Raising Musical Kids
Six bare-foot preschoolers fidget on the checkered rug. A soft-spoken blonde sits cross-legged at the front of the room. She smiles at the children and begins to sing.
All at once, the room is alive. Eyes are twinkling. Hands are clapping. And before the song is over, six bare-foot preschoolers are singing, too.
So went my son's very first preschool music class. For a music lover like me, the experience warmed my heart and touched my senses. It was hard not to enjoy the music mixed with laughter. But I learned something else, something that could only be taught by my curious 3-year-old son and an excited preschool music class: music plays an important, if not critical, role in a preschooler's life.
The Importance of Music
Why is it so important to expose a child to music? For one thing, the exposure might be intellectually stimulating. "Beginning in the mid-90s the country was a-buzz with the research that there is a certain window of opportunity for the musical neurons to be connected," says Rachel Kramer, assistant executive director for Programs and Convention for Music Teachers National Association, in Cincinnati, Ohio. "Introducing music to children before the age of 3 would solidify this connection, and that connecting these neurons would in fact, increase the spatial reasoning capabilities of a child."
The importance of music in a child's life can be much less dramatic than increasing intelligence, but even more meaningful. Kramer, who is also the owner of the Baldwin Music Education Center, a 36-year-old preschool music program, says that exposure to music and participation in preschool music classes help a child to develop self-expression and social skills, not to mention the foundations for later musical instruction: keeping a steady beat and matching pitch.
Music in the Home
Music is a constant background at the home of Lolita Coughlin of Madison, Wis. "Both [my husband and I] love music, so it is important that Mariana loves it, too." A collection of compact disks, ranging from children's classics to Walt Disney movie soundtracks, helps add flavor to then3-year-old's day. Coughlin says that once a disk is in place, it's not long before Mariana is singing along.
But an elaborate music collection is not the only thing that can give a child exposure to the positives of music. Parents can open the world of music to their child by simply singing to them. In a matter of time, most parents notice that their child is singing along.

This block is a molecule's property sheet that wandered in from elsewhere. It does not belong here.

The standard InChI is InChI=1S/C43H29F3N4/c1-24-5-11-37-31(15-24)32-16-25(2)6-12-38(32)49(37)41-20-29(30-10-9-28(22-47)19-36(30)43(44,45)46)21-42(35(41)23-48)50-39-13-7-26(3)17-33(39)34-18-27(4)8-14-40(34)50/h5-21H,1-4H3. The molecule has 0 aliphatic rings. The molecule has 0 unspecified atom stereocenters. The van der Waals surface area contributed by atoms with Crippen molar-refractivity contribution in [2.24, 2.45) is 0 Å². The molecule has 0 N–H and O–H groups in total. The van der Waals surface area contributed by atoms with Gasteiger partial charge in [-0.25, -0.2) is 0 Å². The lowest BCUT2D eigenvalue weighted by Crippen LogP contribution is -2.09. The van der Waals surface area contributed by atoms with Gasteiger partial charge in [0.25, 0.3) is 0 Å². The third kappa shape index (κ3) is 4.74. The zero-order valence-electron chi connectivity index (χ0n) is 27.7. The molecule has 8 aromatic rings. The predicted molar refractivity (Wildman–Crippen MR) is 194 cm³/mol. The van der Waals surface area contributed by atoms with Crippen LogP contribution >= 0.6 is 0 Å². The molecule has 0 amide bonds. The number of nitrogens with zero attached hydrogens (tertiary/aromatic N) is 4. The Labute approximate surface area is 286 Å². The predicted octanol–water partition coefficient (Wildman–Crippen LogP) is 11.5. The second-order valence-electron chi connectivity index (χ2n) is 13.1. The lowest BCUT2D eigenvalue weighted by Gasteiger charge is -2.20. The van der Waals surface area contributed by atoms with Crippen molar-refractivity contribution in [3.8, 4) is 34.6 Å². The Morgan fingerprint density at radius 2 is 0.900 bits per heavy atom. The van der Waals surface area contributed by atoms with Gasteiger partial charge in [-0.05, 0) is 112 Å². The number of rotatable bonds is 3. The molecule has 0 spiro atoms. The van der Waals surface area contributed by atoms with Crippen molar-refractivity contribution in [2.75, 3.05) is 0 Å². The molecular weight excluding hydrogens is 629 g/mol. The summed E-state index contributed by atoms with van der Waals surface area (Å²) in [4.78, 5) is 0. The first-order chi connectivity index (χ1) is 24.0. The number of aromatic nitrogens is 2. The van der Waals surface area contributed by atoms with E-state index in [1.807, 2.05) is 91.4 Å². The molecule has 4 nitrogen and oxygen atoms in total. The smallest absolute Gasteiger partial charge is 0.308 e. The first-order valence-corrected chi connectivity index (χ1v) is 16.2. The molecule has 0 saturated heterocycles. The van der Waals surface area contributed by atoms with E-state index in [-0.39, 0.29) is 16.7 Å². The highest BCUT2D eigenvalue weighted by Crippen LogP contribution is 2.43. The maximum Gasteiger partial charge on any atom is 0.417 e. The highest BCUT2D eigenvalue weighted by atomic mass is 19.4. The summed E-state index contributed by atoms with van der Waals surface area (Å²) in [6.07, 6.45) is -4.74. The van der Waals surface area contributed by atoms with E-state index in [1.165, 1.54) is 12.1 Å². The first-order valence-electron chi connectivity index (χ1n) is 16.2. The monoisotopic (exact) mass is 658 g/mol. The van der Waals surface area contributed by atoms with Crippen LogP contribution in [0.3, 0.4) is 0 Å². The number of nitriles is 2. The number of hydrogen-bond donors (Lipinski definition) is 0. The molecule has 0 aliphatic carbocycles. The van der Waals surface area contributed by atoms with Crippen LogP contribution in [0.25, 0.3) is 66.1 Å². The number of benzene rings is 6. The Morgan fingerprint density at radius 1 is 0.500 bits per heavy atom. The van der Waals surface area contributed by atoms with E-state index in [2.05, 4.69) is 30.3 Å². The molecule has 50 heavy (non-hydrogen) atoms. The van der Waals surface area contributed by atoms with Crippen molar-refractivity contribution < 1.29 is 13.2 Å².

"I sing to Christopher when we're working together at home," says Dianne Cooke, of Madison, Wis. Cooke says they pick music according to the activity. For example, they use energetic rock songs for house cleaning and classical music for contemplative reading.
Music Outside of the Home
Once a child has been introduced to music inside the home, the next logical step is to explore musical opportunities in the outside world. Kramer suggests parents take their preschoolers to concerts and enroll them in a preschool music class.
Many larger cities have symphonies, orchestras and choral groups specifically dedicated to educating the younger public. Parents can check in their local yellow pages and telephone box offices for the availability of matinee concerts geared toward children.
These same cities with children's orchestras and choirs are often home to organized preschool music programs such as Gymboree Play and Music, Kindermusik, and Music and More. Here, parents participate with their youngsters in 8- to 12-week courses that involve learning about the world around them through singing, rhythm, and explorations with musical instruments.
Shelli Minnaugh, of Richmond, Va., and her daughter attended an eight-week Music and More class. While her daughter was more interested in running around during class time, Minnaugh noticed that the music did seep in. "They do give you a tape of the music, and she loved listening and singing along to it while in the car."
The early years are about building a love of and strong foundation for music. According to Kramer, formal instrument insurrection does not usually begin until the first grade, although some teachers will begin instruction with 4-year-olds. In this case, Kramer says that the preschooler is usually limited to instruction on piano and violin.
Cook's 3-year-old has already asked to take music lessons. She happens to be a musician and plans on instructing him on the violin at home. It is important to Cooke that her son has the opportunity to try instruments. She recalls how her interest in music was mostly ignored as a child, and she refuses to let that happen to her son. But what if he's not really interested in music lessons? "I won't push it at all," Cooke says. "I'll just continue listening to music with him."